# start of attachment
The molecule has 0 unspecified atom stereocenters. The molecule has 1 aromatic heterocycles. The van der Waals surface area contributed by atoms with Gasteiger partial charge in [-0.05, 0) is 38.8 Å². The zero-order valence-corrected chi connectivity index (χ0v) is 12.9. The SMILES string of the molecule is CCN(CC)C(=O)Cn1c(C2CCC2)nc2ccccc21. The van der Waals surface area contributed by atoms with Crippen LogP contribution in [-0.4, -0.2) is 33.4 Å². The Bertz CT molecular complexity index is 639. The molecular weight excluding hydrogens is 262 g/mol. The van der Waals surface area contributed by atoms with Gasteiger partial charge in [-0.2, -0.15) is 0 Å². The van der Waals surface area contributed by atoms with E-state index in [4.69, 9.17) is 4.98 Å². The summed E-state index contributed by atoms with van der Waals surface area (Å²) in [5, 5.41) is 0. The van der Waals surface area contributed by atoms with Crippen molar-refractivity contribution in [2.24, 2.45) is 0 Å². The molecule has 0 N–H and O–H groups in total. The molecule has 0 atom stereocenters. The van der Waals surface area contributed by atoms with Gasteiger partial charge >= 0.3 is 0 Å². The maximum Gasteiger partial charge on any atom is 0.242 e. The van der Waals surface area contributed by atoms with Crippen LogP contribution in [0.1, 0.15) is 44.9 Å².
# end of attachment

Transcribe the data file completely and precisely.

The molecule has 0 unspecified atom stereocenters. The molecule has 1 aromatic heterocycles. The van der Waals surface area contributed by atoms with Gasteiger partial charge in [-0.05, 0) is 38.8 Å². The zero-order valence-corrected chi connectivity index (χ0v) is 12.9. The SMILES string of the molecule is CCN(CC)C(=O)Cn1c(C2CCC2)nc2ccccc21. The van der Waals surface area contributed by atoms with Crippen LogP contribution in [-0.4, -0.2) is 33.4 Å². The Bertz CT molecular complexity index is 639. The molecular weight excluding hydrogens is 262 g/mol. The van der Waals surface area contributed by atoms with Gasteiger partial charge in [-0.2, -0.15) is 0 Å². The van der Waals surface area contributed by atoms with E-state index in [4.69, 9.17) is 4.98 Å². The summed E-state index contributed by atoms with van der Waals surface area (Å²) in [5, 5.41) is 0. The van der Waals surface area contributed by atoms with Crippen molar-refractivity contribution in [2.24, 2.45) is 0 Å². The molecule has 0 N–H and O–H groups in total. The molecule has 0 atom stereocenters. The van der Waals surface area contributed by atoms with Gasteiger partial charge >= 0.3 is 0 Å². The maximum Gasteiger partial charge on any atom is 0.242 e. The van der Waals surface area contributed by atoms with Crippen LogP contribution in [0.1, 0.15) is 44.9 Å².